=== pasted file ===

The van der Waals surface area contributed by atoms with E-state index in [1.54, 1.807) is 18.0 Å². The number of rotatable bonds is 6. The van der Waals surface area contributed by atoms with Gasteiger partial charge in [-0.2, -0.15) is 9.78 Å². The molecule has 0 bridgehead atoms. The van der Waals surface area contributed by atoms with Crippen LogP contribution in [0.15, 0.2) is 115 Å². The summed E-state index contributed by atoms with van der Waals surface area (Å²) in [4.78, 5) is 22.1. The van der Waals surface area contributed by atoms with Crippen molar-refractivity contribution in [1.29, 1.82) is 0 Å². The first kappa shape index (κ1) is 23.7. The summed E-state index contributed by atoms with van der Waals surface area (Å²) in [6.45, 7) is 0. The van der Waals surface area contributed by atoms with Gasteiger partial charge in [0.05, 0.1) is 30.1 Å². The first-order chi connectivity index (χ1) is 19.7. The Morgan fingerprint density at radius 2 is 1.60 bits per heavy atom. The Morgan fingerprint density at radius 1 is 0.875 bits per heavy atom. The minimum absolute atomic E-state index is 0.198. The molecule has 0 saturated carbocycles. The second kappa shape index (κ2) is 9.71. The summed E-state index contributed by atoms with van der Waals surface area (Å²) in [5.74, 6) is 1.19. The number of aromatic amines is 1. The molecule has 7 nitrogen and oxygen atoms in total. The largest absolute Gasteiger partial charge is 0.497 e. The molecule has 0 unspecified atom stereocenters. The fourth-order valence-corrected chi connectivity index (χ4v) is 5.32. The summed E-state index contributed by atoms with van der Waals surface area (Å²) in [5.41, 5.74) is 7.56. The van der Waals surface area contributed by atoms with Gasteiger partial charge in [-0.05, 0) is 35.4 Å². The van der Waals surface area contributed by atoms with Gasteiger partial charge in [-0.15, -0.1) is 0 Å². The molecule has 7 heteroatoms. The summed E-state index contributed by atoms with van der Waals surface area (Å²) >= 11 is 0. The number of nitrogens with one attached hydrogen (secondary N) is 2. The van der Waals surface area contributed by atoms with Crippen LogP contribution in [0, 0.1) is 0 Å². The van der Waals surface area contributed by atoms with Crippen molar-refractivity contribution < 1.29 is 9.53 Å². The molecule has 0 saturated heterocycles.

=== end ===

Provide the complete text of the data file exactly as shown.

The van der Waals surface area contributed by atoms with E-state index in [1.54, 1.807) is 18.0 Å². The number of rotatable bonds is 6. The van der Waals surface area contributed by atoms with Gasteiger partial charge in [-0.2, -0.15) is 9.78 Å². The molecule has 0 bridgehead atoms. The van der Waals surface area contributed by atoms with Crippen LogP contribution in [0.15, 0.2) is 115 Å². The summed E-state index contributed by atoms with van der Waals surface area (Å²) in [4.78, 5) is 22.1. The van der Waals surface area contributed by atoms with Crippen molar-refractivity contribution in [1.29, 1.82) is 0 Å². The first kappa shape index (κ1) is 23.7. The summed E-state index contributed by atoms with van der Waals surface area (Å²) in [6.45, 7) is 0. The van der Waals surface area contributed by atoms with Gasteiger partial charge in [0.05, 0.1) is 30.1 Å². The first-order chi connectivity index (χ1) is 19.7. The Morgan fingerprint density at radius 2 is 1.60 bits per heavy atom. The Morgan fingerprint density at radius 1 is 0.875 bits per heavy atom. The minimum absolute atomic E-state index is 0.198. The molecule has 0 saturated carbocycles. The second kappa shape index (κ2) is 9.71. The summed E-state index contributed by atoms with van der Waals surface area (Å²) in [5.74, 6) is 1.19. The number of aromatic amines is 1. The molecule has 7 nitrogen and oxygen atoms in total. The largest absolute Gasteiger partial charge is 0.497 e. The molecule has 0 unspecified atom stereocenters. The fourth-order valence-corrected chi connectivity index (χ4v) is 5.32. The summed E-state index contributed by atoms with van der Waals surface area (Å²) in [5.41, 5.74) is 7.56. The van der Waals surface area contributed by atoms with Gasteiger partial charge in [-0.05, 0) is 35.4 Å². The van der Waals surface area contributed by atoms with Gasteiger partial charge in [-0.15, -0.1) is 0 Å². The molecule has 7 heteroatoms. The summed E-state index contributed by atoms with van der Waals surface area (Å²) >= 11 is 0. The number of nitrogens with one attached hydrogen (secondary N) is 2. The van der Waals surface area contributed by atoms with Crippen LogP contribution in [0, 0.1) is 0 Å². The van der Waals surface area contributed by atoms with Crippen molar-refractivity contribution < 1.29 is 9.53 Å². The molecule has 0 saturated heterocycles.